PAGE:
Carl Barks is one of the world's most legendary comic artists. As the author of numerous classic 'Donald Duck' stories, and as the creator of Duckburg and its famous inhabitants, Barks is among the most important comics creators of the 20th Century. Beginning his career at Disney in the thirties, his talent was soon recognized by his employer and colleagues. In the following decades, he made solo comics, including the entire 'Uncle Scrooge' series at Dell Publishing.
Born on a ranch in Merrill, Oregon, Carl Barks spent his childhood working on the farm, studying agriculture and drawing. In 1918, he left for San Francisco to become an illustrator. He had no success, so he returned to Oregon, where took on various jobs. His first cartoon was published in the Canadian magazine The Calgary Eye-Opener. In the following years, Barks drew several cartoons for this men oriented magazine, which featured a lot of sexually and racially discriminating jokes.
In 1936, Barks found employment at the Walt Disney Studios, where he started out as an apprentice animator. He worked on the storyboards of several 'Donald Duck' shorts and cooperated on the animation of among others 'Donald's Nephews', 'Self-Control', 'Donald's Better Self' and 'Mr. Duck Steps Out'. He also cooperated on a 'Donald Duck' movie project called 'Donald Duck Finds Pirate Gold'. The film was eventually dropped by Disney.
Donald Duck paints Carl Barks: "In Every House a Ba-a-arks Painting"
Barks then teamed up with fellow animator Jack Hannah, and turned the story into a comic strip. This story, the first of many Barks would make, was published as a comic book at Dell Publishing in 1942. Barks left the animation studios because of allergies and the World War II political climate, and began drawing comics for Dell/Western instead.
From 1943 to 1966 Carl Barks wrote and drew hundreds of 'Donald Duck' stories for Walt Disney's Comics and Stories. He created Duckburg and several new characters for the comics, such as Uncle Scrooge McDuck, Gyro Gearloose, Gladstone Gander and the Beagle Boys.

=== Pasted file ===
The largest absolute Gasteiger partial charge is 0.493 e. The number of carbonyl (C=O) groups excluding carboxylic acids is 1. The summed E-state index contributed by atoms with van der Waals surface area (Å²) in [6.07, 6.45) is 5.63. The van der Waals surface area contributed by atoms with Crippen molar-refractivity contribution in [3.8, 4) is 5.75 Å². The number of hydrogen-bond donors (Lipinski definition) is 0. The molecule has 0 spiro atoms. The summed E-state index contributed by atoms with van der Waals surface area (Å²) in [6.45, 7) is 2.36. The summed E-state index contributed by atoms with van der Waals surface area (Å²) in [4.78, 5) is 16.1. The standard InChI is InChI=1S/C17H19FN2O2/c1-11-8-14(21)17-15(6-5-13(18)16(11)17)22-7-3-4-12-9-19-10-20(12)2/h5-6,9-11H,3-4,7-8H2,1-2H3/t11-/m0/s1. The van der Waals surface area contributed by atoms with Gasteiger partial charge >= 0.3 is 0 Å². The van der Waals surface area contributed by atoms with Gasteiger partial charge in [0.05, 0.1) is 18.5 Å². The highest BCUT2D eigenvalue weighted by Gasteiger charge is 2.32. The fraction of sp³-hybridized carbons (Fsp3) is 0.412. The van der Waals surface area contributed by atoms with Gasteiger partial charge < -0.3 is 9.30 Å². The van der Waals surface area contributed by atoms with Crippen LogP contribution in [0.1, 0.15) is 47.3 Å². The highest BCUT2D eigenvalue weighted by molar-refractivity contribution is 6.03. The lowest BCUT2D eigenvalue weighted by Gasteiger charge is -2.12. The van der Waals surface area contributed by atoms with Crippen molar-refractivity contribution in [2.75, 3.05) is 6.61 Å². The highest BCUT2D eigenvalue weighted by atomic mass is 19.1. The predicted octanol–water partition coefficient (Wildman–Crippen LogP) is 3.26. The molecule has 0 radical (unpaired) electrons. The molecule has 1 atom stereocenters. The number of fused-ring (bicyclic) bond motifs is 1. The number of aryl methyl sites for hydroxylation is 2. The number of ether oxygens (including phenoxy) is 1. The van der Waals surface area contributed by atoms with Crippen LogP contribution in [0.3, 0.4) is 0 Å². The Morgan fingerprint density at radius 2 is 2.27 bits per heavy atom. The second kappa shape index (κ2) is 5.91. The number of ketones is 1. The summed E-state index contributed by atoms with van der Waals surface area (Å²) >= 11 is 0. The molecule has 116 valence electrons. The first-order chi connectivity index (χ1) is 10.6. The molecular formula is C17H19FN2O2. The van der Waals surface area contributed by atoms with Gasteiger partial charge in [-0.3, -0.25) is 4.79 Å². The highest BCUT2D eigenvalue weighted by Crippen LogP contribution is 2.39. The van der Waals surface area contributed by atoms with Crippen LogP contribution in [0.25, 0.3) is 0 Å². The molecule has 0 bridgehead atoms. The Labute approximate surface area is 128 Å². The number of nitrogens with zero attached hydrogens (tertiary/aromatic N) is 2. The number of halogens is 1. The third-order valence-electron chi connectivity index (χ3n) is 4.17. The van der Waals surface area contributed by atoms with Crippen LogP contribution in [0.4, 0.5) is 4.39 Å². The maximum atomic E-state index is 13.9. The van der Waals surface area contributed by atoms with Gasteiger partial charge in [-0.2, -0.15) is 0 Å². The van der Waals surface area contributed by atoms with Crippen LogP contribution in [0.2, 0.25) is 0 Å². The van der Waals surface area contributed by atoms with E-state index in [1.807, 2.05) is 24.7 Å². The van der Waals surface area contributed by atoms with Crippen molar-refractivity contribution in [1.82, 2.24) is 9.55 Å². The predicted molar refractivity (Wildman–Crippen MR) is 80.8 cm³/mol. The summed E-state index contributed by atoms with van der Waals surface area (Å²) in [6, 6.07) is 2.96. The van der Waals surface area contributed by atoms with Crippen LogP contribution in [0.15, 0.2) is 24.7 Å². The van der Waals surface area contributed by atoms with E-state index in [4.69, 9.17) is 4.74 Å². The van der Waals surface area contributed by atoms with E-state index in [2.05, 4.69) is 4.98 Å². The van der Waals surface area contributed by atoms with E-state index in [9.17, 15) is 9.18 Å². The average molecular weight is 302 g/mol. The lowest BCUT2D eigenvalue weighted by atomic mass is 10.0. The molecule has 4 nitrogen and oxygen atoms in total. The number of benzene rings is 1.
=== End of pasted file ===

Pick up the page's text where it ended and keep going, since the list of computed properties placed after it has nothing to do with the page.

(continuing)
The rich and stingy Uncle Scrooge, who first appeared in the story 'Christmas On Bear Mountain' in 1947, eventually got his own title. Barks' stories are masterpieces of escalating storylines, and are great entertainment for all ages. Because all of his work was anonymous, it wasn't until the 1970s that fans learned that one man was responsible for these classic stories.
Barks also worked on some of Dell's non-Disney titles in the 1940s. Between 1944 and 1947, Barks wrote and illustrated 26 stories of MGM's 'Barney Bear and Benny Burro' for the Our Gang comic book. He illustrated 'Andy Panda' for New Funnies in 1943 and contributed to Boy's and Girl's March of Comics from 1947 to 1949. He did one story with 'Bugs Bunny and Porky Pig' ('Porky of the Mounties' in 1944), but found that the characters didn't suit him.
An original detail sketch by Barks
The 'Old Duck Man', as Barks affectionately was called, stopped drawing comics in 1968. He continued to write some occasional scenarios, which were illustrated by John Carey or Tony Strobl. Upon his retirement, Barks started painting for his own pleasure. These oil paintings were much appreciated by fans, and Barks got a temporary agreement with Disney for using the Duck characters - the same ones that he created.
'In Uncle Walt's Collectory' by Carl Barks (detail from oil painting)
Barks became a successful painter, selling many of his works. Sadly, he died from leukemia at his home in Grants Pass, Oregon in August 2000, at the age of 99. He will be remembered through his delightful stories - which have been a big inspiration for a great many artists. Besides his brilliant talents, Carl Barks was a wonderful man and will be missed by generations of comic and cartoon lovers.
Lambiek's Kees Kousemaker with Carl Barks